According to Healthline, 60% of all adult Americans will experience GERD at some point. Many with GERD, sometimes referred to as “acute acid reflux,” don’t realize that a food allergy may be causing their stomach burning.
According to a friend, biochemist Dr. Tom Brennan, we can develop allergies to the foods we crave or eat most often. Some examples are foods containing wheat, dairy, tomatoes, and more.
Some folks just become sensitive to certain foods such as; wheat, dairy, eggs, tomato-based foods, sugar, chocolate, beef, onions, garlic, fried foods, caffeinated beverages, alcohol, citrus, mint flavorings, and of course; spicy foods.
You can test yourself by eliminating one of these at a time, for a week, and note what happens. If this doesn’t work and you’re still thinking of buying stock in Tums, then you may consider asking your doctor for a food allergy testing.
Other causes of reflux could be:
1. AstraZeneca, maker’s of Nexium, claim that: “The main cause of acid reflux disease is a problem with the lower esophageal sphincter (LES) muscle. This muscle, which is the “valve” between the stomach and the esophagus, normally closes tightly after food has passed through the stomach.
The LES does not stay closed in people with acid reflux disease. When this happens, acid and stomach contents may back up (reflux) into the esophagus. This acid backup can sometimes cause the painful, burning sensation known as heartburn or other symptoms.”
Nexium will work for a short time, especially if you have a constant sore throat from the reflux, but there is concern that it may cause bone weakness and dependency.
2. The stomach contains Helicobacter Pylori. It is a helix-shaped bacterium that feeds on the mucous lining of the stomach. Untreated, it can lead to colorectal polyps and cancer. It is eradicated by antibiotics.
3. Stress – If this is chronic, learn ways to deal with it or see your doctor.
4. Being Overweight – puts added stress on the diaphragm
5. Over Eating – Try to eat until satiated. Often we over-eat because of stress. I’ve found that taking more time between mouthfuls gives me the chance to check-in and notice if I am already full.
6. Smoking – Nicotine gets into your stomach and causes irritation.
7. Wearing clothing around the abdomen that’s too tight is known to aggravate the stomach.
There are many over-the-counter antacids and several prescription H2 Blockers (block acid from forming in the stomach) and Proton Pump Inhibitors that will decrease the acidic levels in the stomach.
“Proton pump inhibitors (PPIs) reduce the production of acid by blocking the enzyme in the wall of the stomach that produces acid. Acid is necessary for the formation of most ulcers in the esophagus, stomach, and duodenum, and the reduction of acid with PPIs prevents ulcers that exist in the esophagus, stomach, duodenum to heal.” – Medincinet.com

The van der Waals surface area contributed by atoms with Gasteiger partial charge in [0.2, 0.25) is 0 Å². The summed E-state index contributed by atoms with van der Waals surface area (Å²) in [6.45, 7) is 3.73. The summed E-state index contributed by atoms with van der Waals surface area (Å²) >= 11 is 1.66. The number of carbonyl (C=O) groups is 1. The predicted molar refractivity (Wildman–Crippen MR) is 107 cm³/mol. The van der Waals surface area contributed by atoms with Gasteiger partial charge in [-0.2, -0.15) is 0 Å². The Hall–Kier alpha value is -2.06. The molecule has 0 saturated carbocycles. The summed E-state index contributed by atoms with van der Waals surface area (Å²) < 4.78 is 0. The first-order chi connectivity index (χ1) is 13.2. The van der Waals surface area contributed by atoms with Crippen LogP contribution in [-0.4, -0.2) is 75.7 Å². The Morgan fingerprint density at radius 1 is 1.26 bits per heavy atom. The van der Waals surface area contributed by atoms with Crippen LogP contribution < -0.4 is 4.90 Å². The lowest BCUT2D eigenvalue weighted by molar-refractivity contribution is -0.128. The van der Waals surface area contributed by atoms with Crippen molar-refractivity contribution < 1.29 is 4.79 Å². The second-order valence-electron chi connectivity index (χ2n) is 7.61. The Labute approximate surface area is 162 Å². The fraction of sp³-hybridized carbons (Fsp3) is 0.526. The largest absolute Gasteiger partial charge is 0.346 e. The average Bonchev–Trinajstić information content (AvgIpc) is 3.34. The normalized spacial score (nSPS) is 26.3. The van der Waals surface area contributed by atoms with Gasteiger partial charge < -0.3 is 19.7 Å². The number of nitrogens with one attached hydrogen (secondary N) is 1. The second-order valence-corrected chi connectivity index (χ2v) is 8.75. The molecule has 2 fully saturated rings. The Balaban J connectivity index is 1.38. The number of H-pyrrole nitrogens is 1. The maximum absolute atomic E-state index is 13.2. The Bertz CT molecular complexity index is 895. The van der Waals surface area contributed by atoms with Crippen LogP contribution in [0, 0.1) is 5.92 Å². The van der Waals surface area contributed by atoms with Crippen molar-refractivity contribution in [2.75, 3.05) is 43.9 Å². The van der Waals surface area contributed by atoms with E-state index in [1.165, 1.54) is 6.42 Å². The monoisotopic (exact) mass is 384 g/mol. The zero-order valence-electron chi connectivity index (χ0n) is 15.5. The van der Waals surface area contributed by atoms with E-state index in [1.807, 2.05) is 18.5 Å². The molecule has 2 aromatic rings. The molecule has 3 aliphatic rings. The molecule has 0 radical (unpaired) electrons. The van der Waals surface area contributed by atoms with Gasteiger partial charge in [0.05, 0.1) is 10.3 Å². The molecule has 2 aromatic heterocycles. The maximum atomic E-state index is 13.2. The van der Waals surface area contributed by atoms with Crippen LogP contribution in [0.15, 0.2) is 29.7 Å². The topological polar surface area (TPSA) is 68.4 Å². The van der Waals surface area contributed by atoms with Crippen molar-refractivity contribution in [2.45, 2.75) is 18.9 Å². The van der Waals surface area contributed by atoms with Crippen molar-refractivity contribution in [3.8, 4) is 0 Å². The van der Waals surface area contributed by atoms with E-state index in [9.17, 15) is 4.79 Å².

Personally, I don’t care to ingest man-made chemicals on a regular basis. One thing that Jack Lalanne and I have in common.
The research shows that none of these medicines cures acid reflux, they just make it manageable. You may have some success with eating foods that are alkaline (Foods that have a Higher PH level that 7, which is neutral.)
Here’s a PH Food Chart that may help:
After extensive searching for an agreeable natural alternative cure. I found one suggestion intriguing. It happened to come from my sister, Dr. Helen Finn.
She suggested trying Bragg Apple Cider Vinegar. Being that vinegar is acidic, I thought that this was a counter-intuitive solution, one I would never have thought.
The idea made me recall Edgar Cayce’s Apple Detox Diet (http://www.cayce.com/apple_diet.htm) that I tried many years ago and had some success.
Here’s an easy and tasty way to drink apple cider vinegar:
1. Add one tablespoon of cider vinegar to a 16-ounce container of hot filtered water.
2. Add a pinch of cinnamon
3. Add honey to taste.
* Honey and cinnamon are ingredients that are soothing to an already acidic stomach.
Again, the idea of this drink is to align the PH of the stomach to normal levels. It will take several weeks before your stomach is back to normal. Adding weight loss and stress reduction will increase the speed of recovery.
It’s not bad! I call this concoction my healthy version of a “hot totty.”
Drink this a half hour before eating or drinking anything else, first thing upon waking.
A year after starting this routine, I asked my gastroenterologist if he had ever heard of patients using apple cider vinegar to alleviate or cure GERD. He surprisingly said, “Yes, I have. It works. I just don’t recommend it, because most people don’t have the discipline to use apple cider vinegar.”
Wow, he could have saved me a lot of time!
Some herbal practitioners suggest slippery elm or licorice to help tame acid reflux. I’ve tried these and can’t personally recommend them.
In conclusion, to get GERD under control or cured, be sure to:
1. Refrain from large quantities of food and drink with typically high levels of acid.
2. Eat slowly, taking time between bites, and chewing well can check the stomach from over-producing digestive juices.
3. Exercise regularly.
4. Lose weight.
5. Consume whole foods; grains, fruits, and vegetables and avoid processed foods.
6. Refrain from over-eating
7. Refrain from eating too close to bedtime. (See Circle and Spear article: Eat Like a King and Lose Weight)
8. Wear loose fitting clothes.
9. Prop up the head of your bed by 7-12 degrees. You can buy plastic bed risers at Amazon.com
10. Try the Bragg Apple Cider. If you don’t see an improvement within a few days, see your doctor.
If you suffer from this disease, please don’t let it go any further. It could develop into Barrett’s Esophagus (normal esophagus tissue mutates to resemble intestinal tissue), and then possibly cancer of the esophagus.
By getting GERD under control, you will be healthier and happier for it.
Let me know if this helps. Good luck!